Milestones in life can bring hard things to light.  Deaths, graduations, moving, advancing to a new grade in school, taking a vacation, a birth, a marriage, a school assignment: all these normal life events can trigger hard days for an older adopted child.

My oldest adopted daughters recently entered motherhood.  One just gave birth.  The other just found out she is pregnant.  There are so many thoughts about what it means to be family.  Is blood relationship the most important part?  Why isn't her birth mother here to see the new baby?  Do I get to be the "grandma," or will I be shut out because I'm not "really related to her?"  Will she keep the baby?  Will she give the baby up for adoption?  Will she repeat the abuse and abandonment cycle, or learn to parent?  Yes, eleven years into our adoption story, there are still very hard days related to adoption issues.

Another thing that makes adopting an older child so difficult is expectations.  Of course, we all fall in love with an "imaginary" child.  Not that we haven't studied and read and prepared and prayed, but we still have an "idea" of a child in our heads during the adoption process.  It can sometimes rattle us as our real child pushes out our imaginary one.

Passing time can also be difficult.  I always tend to expect that things will get better much faster than they really do.  Real attachment and bonding take a really long time.  The older our child, the longer it can take.  In early days, our child may seem to be attaching rapidly.  They work hard to please us. They may fear making us angry enough to send them away.  They may feel like they are earning every good thing that comes their way.  We work hard to do everything just right.  After all, we are so well trained through all our adoption classes, and all the books we read.  But, we eventually get tired.  We get sick.  We can't do fake perfection anymore.  We all just want thing to be normal.  But nothing is "normal" anymore.  We have to create a new normal.  With older kids, that takes much longer than we expect.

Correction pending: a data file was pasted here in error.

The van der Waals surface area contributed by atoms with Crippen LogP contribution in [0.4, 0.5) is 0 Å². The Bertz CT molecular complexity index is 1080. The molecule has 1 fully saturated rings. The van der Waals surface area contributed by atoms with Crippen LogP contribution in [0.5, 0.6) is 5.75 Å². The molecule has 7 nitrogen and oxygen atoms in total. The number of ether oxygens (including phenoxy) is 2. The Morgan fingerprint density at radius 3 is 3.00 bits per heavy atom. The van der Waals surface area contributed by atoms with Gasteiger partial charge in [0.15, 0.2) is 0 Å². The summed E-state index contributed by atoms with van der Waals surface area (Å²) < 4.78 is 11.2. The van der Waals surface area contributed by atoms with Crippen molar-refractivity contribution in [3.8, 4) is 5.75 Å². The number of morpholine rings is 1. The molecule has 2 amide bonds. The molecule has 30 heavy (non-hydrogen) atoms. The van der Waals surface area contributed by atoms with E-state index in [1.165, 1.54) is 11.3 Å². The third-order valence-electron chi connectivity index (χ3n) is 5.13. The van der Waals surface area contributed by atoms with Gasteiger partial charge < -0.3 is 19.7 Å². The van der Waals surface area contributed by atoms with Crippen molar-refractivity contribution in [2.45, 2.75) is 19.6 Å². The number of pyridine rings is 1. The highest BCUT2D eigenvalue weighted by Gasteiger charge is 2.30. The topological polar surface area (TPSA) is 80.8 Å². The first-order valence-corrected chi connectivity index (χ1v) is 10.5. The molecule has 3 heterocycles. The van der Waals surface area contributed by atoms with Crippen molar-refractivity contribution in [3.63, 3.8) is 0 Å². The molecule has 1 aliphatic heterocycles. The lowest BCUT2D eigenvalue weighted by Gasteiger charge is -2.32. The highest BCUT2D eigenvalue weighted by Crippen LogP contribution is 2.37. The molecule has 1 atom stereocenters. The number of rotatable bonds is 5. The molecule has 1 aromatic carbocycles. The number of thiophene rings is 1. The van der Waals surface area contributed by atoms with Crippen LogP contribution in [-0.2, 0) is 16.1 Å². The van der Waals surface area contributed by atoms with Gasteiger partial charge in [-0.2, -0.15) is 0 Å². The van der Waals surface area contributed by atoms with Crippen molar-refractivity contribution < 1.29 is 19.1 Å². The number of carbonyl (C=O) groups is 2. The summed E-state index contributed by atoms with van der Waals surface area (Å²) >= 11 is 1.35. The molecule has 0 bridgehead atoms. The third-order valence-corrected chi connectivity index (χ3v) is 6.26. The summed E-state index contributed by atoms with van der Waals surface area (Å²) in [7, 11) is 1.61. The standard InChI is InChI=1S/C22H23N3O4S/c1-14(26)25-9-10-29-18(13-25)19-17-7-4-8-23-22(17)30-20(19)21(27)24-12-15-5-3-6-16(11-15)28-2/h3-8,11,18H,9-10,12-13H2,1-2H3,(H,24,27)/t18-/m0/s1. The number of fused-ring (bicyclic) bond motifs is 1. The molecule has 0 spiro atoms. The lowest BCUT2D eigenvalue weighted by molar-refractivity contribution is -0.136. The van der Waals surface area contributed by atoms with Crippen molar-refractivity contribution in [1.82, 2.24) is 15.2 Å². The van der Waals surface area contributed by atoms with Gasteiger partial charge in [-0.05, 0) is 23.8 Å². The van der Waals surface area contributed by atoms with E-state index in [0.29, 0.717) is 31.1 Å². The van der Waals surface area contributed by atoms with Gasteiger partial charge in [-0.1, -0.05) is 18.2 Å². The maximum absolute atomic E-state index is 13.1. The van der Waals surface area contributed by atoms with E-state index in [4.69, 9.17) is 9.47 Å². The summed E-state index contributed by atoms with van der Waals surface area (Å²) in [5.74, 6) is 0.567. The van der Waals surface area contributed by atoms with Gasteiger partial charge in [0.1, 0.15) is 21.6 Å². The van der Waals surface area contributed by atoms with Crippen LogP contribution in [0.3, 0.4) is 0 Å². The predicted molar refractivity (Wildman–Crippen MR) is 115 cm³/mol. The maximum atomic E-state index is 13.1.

Passing time can also be discouraging.  We thought our child would understand English better by now.   They seem to do so well most of the time, but then we encounter a situation that reveals how fragile their comprehension really is.  Maybe we thought that our 9 year old would be able to use the bathroom independently by now.  Sure she wasn't potty trained when we got her, but we truly thought she would figure it out after 10 months.  But she hasn't.  Maybe our struggle relates to sleep, or eating, or learning, or respect, or handling a "no."  Whatever it is, we often feel discouraged when we realize that we are still working on it long after we thought it would fade into a non-issue. 

None of this is to say that there are not days of tremendous joy.  There are many rewarding moments to savor if we pay attention.  That first hug that isn't stiff and forced, or the first time our child says, "I like you," can feel wonderful.  There is tremendous joy in watching our child reach milestones in health or learning.  It is a delight to watch them experience new things when we know they would have never had that opportunity if they had stayed in the orphanage.  There is joy in hearing a daughter say that she will not abort her baby no matter how difficult things might appear in the present circumstance.  There is joy in hearing our little girl singing "Jesus Loves Me" while sitting on the floor putting her puzzle together. 

Adoption is wonderful.

Adoption is hard.

Rather than pretend it won't be difficult, we must prepare ourselves by putting on the armor of God, and walking in faith.  We must trust that the one who has called us will empower us to do even the hard things.